Musings on a Monday morning

By LAURIE STUART
Posted 4/20/20

Publisher’s Log: April 20, 2020

It’s a funny phenomenon. The pace of the day has increased. There is much to do.

My day is over in a flash and when I think back that last Sunday was …

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Musings on a Monday morning

Posted

Publisher’s Log: April 20, 2020

It’s a funny phenomenon. The pace of the day has increased. My day is over in a flash; when I think back that last Sunday was Easter, it seems like a lifetime ago. A colleague in California expressed the same happening in her life. “I don’t know where the day goes,” she said.

We were approved for the Payroll Protection Plan and funds are expected within the next 10 days. What a relief! Now we can start exploring a new business model for local journalism. (If you’d like to join in a virtual discussion about the topic, let me know.)

Speaking of the future of journalism and the local press, much of my Facebook feed is filled with news articles or commentary. This morning, a ministerial colleague posted a link to an op-ed in the Military Times. The lengthy opinion piece, written by a retired special operations chief of staff, points to examples of how the military is losing its strict adherent to codes.

It has an editor's note that explains, “This is an op-ed and as such, the opinions expressed are those of the author. If you would like to respond or have an editorial of your own you would like to submit, please contact …”

I love this language. (You may see a version coming soon to our editorial pages.) It explains to the reader what they are reading. And it clearly identifies that the piece is an op-ed. It is an opinion. Someone’s opinion. And it asks the reader to read it, understand the arguments and to respond.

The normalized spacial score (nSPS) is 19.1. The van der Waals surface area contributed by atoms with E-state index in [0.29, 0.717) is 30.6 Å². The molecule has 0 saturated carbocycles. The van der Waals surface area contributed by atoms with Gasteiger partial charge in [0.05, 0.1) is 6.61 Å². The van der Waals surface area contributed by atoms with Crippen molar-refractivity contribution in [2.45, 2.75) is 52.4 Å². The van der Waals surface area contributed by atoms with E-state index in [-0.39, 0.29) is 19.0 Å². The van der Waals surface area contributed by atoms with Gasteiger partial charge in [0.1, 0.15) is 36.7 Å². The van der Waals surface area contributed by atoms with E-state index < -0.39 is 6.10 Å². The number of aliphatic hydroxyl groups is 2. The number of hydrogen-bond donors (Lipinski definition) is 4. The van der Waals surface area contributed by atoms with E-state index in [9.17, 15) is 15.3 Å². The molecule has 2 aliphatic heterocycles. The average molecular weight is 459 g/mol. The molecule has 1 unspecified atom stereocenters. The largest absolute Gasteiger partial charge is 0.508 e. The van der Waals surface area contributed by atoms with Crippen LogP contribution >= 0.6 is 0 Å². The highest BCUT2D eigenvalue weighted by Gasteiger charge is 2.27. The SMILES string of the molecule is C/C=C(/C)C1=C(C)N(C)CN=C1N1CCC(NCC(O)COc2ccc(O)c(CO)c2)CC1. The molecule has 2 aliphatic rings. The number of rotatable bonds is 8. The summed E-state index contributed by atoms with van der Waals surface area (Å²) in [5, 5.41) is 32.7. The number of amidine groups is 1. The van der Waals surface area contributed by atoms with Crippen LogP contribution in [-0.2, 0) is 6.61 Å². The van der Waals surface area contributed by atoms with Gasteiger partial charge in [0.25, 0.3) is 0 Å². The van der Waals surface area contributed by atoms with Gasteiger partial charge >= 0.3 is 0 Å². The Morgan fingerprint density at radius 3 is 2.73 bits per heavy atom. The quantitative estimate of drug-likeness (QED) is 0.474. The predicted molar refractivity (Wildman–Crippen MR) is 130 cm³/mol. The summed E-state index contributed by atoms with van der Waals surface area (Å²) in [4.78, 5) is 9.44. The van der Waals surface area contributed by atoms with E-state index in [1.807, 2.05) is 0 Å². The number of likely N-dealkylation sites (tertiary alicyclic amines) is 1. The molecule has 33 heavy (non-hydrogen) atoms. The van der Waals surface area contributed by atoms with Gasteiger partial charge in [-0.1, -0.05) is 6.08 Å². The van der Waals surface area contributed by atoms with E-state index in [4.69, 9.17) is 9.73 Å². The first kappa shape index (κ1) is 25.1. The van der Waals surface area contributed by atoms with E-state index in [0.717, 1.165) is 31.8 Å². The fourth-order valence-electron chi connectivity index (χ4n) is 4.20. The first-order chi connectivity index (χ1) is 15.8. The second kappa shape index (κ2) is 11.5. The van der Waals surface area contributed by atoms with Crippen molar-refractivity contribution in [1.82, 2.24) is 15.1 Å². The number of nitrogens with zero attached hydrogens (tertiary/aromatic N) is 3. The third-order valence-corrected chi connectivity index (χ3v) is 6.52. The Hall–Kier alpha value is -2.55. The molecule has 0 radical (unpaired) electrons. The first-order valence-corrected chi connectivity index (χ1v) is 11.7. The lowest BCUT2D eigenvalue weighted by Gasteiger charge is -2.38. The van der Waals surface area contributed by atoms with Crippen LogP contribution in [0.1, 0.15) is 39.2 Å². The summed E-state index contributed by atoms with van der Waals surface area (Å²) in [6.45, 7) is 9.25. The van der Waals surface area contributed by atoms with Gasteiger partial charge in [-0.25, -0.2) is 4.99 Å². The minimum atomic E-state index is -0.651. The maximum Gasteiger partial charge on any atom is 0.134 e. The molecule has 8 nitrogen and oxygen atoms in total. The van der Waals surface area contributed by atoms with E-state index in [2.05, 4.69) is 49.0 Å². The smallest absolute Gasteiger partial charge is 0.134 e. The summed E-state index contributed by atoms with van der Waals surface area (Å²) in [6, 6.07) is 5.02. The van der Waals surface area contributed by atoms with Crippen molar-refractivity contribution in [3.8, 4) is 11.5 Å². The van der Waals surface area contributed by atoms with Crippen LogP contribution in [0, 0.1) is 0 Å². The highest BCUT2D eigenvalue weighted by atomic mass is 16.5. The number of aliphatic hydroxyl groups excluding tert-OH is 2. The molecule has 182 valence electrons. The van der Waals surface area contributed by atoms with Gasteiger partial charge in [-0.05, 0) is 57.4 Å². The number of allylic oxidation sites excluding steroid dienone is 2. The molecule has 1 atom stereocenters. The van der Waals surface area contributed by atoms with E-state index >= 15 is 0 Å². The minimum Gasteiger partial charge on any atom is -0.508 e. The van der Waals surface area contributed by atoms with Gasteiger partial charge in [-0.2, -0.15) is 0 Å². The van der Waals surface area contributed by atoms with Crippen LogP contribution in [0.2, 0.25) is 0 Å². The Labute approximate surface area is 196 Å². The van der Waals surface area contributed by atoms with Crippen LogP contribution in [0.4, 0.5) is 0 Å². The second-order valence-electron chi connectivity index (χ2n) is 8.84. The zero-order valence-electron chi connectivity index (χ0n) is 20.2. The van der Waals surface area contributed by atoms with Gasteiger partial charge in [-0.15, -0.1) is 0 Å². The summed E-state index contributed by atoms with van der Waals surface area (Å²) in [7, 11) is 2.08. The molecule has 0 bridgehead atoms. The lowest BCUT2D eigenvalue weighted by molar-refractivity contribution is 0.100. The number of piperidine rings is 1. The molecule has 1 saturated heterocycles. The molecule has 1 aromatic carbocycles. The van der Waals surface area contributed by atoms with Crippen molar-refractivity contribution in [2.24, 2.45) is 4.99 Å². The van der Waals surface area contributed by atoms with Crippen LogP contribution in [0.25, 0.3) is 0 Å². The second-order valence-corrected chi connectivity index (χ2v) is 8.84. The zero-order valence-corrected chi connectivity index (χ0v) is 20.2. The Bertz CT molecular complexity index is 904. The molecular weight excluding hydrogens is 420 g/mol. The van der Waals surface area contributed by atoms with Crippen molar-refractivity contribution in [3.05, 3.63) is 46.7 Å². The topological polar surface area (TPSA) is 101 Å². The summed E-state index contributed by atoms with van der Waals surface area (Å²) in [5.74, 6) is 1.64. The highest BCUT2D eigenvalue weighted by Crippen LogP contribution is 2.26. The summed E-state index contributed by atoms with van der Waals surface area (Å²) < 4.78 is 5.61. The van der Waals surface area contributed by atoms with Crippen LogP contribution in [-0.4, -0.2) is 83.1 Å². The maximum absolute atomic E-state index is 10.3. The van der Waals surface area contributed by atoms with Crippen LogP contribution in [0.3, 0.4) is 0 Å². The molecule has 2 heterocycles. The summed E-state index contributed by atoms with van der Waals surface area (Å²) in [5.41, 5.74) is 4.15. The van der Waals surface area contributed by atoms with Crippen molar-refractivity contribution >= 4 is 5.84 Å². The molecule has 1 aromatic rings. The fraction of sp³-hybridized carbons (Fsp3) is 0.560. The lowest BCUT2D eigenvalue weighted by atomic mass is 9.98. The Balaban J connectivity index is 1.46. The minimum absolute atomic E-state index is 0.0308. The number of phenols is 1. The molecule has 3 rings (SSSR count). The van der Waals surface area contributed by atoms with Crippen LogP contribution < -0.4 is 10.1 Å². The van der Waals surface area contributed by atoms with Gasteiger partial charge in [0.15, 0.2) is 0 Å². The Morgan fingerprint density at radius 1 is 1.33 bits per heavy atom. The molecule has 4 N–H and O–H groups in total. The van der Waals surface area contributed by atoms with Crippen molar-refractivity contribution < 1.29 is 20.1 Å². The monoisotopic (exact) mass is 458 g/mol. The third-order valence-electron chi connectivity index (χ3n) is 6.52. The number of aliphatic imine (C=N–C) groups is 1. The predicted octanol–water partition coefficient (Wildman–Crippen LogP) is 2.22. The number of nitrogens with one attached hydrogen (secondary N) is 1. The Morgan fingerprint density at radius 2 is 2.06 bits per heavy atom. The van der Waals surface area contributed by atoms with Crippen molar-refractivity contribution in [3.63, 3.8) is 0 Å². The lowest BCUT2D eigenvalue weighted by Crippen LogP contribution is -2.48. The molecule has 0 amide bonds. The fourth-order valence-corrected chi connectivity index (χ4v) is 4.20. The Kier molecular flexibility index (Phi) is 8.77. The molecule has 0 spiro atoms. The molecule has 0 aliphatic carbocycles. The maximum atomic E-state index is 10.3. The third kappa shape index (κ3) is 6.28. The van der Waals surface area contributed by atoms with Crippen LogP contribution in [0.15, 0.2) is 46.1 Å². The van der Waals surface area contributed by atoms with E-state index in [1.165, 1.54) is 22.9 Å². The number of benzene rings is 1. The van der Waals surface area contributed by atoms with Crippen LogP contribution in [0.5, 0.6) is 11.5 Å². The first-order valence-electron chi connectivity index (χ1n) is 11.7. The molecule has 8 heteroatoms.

This is truly a way forward. Let us actually explore the issues, identify the challenges and, together, debate and innovate the solutions.

My other thought, which is a little bit darker and hopeful at the same time, is that I'm thankful for the free press. This op-ed was not a glowing review of the changes that are happening in our military.

The free press is essential. And with that, it is all the more important that it understands its role to differentiate between what is opinion and what is a news article.

Which is a neat way of returning to my Monday morning: committed to the present and the future of getting the word out, keeping the ideas flowing and facilitating conversation about important community issues.

And finally, this exploration of journalism is a community affair. Let me know your thoughts.

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